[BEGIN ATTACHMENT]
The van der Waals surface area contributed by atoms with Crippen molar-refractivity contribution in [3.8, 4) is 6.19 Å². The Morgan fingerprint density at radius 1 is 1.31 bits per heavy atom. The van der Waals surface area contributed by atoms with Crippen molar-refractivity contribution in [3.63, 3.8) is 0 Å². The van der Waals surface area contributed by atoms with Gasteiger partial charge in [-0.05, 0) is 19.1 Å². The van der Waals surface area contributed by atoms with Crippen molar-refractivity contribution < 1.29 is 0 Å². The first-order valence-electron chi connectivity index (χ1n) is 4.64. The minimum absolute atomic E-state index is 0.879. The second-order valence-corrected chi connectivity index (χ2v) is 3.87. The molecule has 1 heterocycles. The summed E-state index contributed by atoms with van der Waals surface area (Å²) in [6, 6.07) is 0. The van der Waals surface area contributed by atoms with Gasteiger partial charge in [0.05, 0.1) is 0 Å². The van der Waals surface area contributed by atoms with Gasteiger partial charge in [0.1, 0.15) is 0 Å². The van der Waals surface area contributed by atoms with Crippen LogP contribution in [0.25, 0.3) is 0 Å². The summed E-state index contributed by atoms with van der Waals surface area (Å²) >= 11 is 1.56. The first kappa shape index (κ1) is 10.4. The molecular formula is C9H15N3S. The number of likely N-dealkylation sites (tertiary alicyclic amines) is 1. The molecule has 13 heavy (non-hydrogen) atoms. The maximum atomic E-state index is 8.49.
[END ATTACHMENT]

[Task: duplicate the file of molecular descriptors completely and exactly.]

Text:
The van der Waals surface area contributed by atoms with Crippen molar-refractivity contribution in [3.8, 4) is 6.19 Å². The Morgan fingerprint density at radius 1 is 1.31 bits per heavy atom. The van der Waals surface area contributed by atoms with Crippen molar-refractivity contribution in [3.63, 3.8) is 0 Å². The van der Waals surface area contributed by atoms with Gasteiger partial charge in [-0.05, 0) is 19.1 Å². The van der Waals surface area contributed by atoms with Crippen molar-refractivity contribution < 1.29 is 0 Å². The first-order valence-electron chi connectivity index (χ1n) is 4.64. The minimum absolute atomic E-state index is 0.879. The second-order valence-corrected chi connectivity index (χ2v) is 3.87. The molecule has 1 heterocycles. The summed E-state index contributed by atoms with van der Waals surface area (Å²) in [6, 6.07) is 0. The van der Waals surface area contributed by atoms with Gasteiger partial charge in [0.05, 0.1) is 0 Å². The van der Waals surface area contributed by atoms with Gasteiger partial charge in [0.1, 0.15) is 0 Å². The van der Waals surface area contributed by atoms with Crippen LogP contribution in [0.25, 0.3) is 0 Å². The summed E-state index contributed by atoms with van der Waals surface area (Å²) >= 11 is 1.56. The first kappa shape index (κ1) is 10.4. The molecular formula is C9H15N3S. The number of likely N-dealkylation sites (tertiary alicyclic amines) is 1. The molecule has 13 heavy (non-hydrogen) atoms. The maximum atomic E-state index is 8.49.